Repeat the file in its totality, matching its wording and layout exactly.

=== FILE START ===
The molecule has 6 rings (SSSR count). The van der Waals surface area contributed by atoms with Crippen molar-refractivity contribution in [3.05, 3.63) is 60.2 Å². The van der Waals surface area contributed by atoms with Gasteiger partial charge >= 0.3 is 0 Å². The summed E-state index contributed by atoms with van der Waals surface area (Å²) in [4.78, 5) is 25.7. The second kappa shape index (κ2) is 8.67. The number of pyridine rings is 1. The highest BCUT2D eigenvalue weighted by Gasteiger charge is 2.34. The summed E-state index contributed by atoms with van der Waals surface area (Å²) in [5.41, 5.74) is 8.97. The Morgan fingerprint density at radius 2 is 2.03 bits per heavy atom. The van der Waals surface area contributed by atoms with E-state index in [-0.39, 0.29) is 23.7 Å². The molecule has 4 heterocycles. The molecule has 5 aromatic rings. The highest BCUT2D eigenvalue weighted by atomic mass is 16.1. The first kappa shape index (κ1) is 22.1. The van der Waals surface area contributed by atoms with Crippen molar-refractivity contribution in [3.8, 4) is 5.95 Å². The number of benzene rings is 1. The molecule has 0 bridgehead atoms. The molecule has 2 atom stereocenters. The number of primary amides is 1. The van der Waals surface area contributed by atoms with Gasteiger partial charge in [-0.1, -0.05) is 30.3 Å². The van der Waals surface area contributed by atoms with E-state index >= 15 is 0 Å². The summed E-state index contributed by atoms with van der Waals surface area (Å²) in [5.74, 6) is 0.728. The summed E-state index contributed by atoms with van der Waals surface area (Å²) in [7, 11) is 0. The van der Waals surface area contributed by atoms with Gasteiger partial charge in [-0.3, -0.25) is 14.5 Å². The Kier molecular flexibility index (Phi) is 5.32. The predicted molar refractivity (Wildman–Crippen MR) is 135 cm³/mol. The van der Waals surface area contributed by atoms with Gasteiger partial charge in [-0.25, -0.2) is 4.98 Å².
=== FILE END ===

The molecule has 6 rings (SSSR count). The van der Waals surface area contributed by atoms with Crippen molar-refractivity contribution in [3.05, 3.63) is 60.2 Å². The van der Waals surface area contributed by atoms with Gasteiger partial charge >= 0.3 is 0 Å². The summed E-state index contributed by atoms with van der Waals surface area (Å²) in [4.78, 5) is 25.7. The second kappa shape index (κ2) is 8.67. The number of pyridine rings is 1. The highest BCUT2D eigenvalue weighted by Gasteiger charge is 2.34. The summed E-state index contributed by atoms with van der Waals surface area (Å²) in [5.41, 5.74) is 8.97. The Morgan fingerprint density at radius 2 is 2.03 bits per heavy atom. The van der Waals surface area contributed by atoms with E-state index in [-0.39, 0.29) is 23.7 Å². The molecule has 4 heterocycles. The molecule has 5 aromatic rings. The highest BCUT2D eigenvalue weighted by atomic mass is 16.1. The first kappa shape index (κ1) is 22.1. The van der Waals surface area contributed by atoms with Crippen molar-refractivity contribution in [3.8, 4) is 5.95 Å². The number of benzene rings is 1. The molecule has 0 bridgehead atoms. The molecule has 2 atom stereocenters. The number of primary amides is 1. The van der Waals surface area contributed by atoms with Gasteiger partial charge in [-0.1, -0.05) is 30.3 Å². The van der Waals surface area contributed by atoms with E-state index >= 15 is 0 Å². The summed E-state index contributed by atoms with van der Waals surface area (Å²) in [5.74, 6) is 0.728. The summed E-state index contributed by atoms with van der Waals surface area (Å²) in [7, 11) is 0. The van der Waals surface area contributed by atoms with Gasteiger partial charge in [-0.3, -0.25) is 14.5 Å². The Kier molecular flexibility index (Phi) is 5.32. The predicted molar refractivity (Wildman–Crippen MR) is 135 cm³/mol. The van der Waals surface area contributed by atoms with Gasteiger partial charge in [-0.25, -0.2) is 4.98 Å².